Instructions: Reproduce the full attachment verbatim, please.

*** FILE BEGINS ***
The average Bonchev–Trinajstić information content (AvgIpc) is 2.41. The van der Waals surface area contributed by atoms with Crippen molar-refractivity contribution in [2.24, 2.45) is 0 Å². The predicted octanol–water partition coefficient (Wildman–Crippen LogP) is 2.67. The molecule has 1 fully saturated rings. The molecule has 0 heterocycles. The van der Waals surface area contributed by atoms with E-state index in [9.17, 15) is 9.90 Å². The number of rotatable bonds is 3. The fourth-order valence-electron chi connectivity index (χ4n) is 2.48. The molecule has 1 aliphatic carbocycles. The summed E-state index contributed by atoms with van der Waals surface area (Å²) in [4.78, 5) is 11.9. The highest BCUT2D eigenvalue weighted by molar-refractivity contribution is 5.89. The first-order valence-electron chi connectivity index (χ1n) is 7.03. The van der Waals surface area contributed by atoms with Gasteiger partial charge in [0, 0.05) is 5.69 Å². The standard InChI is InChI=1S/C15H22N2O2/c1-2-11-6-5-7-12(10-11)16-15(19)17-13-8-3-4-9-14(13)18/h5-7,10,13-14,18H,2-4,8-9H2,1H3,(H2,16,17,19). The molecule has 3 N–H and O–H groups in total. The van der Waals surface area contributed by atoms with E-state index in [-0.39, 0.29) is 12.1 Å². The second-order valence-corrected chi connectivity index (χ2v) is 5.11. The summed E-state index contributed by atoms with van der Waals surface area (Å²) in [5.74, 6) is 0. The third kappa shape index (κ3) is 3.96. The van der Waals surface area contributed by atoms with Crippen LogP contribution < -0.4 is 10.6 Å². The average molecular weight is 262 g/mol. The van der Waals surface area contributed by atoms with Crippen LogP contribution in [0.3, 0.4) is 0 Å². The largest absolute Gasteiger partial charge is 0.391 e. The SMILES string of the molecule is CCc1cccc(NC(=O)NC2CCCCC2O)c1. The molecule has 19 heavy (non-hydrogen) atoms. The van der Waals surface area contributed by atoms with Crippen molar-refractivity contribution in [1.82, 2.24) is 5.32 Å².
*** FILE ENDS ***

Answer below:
The average Bonchev–Trinajstić information content (AvgIpc) is 2.41. The van der Waals surface area contributed by atoms with Crippen molar-refractivity contribution in [2.24, 2.45) is 0 Å². The predicted octanol–water partition coefficient (Wildman–Crippen LogP) is 2.67. The molecule has 1 fully saturated rings. The molecule has 0 heterocycles. The van der Waals surface area contributed by atoms with E-state index in [9.17, 15) is 9.90 Å². The number of rotatable bonds is 3. The fourth-order valence-electron chi connectivity index (χ4n) is 2.48. The molecule has 1 aliphatic carbocycles. The summed E-state index contributed by atoms with van der Waals surface area (Å²) in [4.78, 5) is 11.9. The highest BCUT2D eigenvalue weighted by molar-refractivity contribution is 5.89. The first-order valence-electron chi connectivity index (χ1n) is 7.03. The van der Waals surface area contributed by atoms with Gasteiger partial charge in [0, 0.05) is 5.69 Å². The standard InChI is InChI=1S/C15H22N2O2/c1-2-11-6-5-7-12(10-11)16-15(19)17-13-8-3-4-9-14(13)18/h5-7,10,13-14,18H,2-4,8-9H2,1H3,(H2,16,17,19). The molecule has 3 N–H and O–H groups in total. The van der Waals surface area contributed by atoms with E-state index in [-0.39, 0.29) is 12.1 Å². The second-order valence-corrected chi connectivity index (χ2v) is 5.11. The summed E-state index contributed by atoms with van der Waals surface area (Å²) in [5.74, 6) is 0. The third kappa shape index (κ3) is 3.96. The van der Waals surface area contributed by atoms with Crippen LogP contribution < -0.4 is 10.6 Å². The average molecular weight is 262 g/mol. The van der Waals surface area contributed by atoms with Crippen LogP contribution in [0.3, 0.4) is 0 Å². The largest absolute Gasteiger partial charge is 0.391 e. The SMILES string of the molecule is CCc1cccc(NC(=O)NC2CCCCC2O)c1. The molecule has 19 heavy (non-hydrogen) atoms. The van der Waals surface area contributed by atoms with Crippen molar-refractivity contribution in [1.82, 2.24) is 5.32 Å².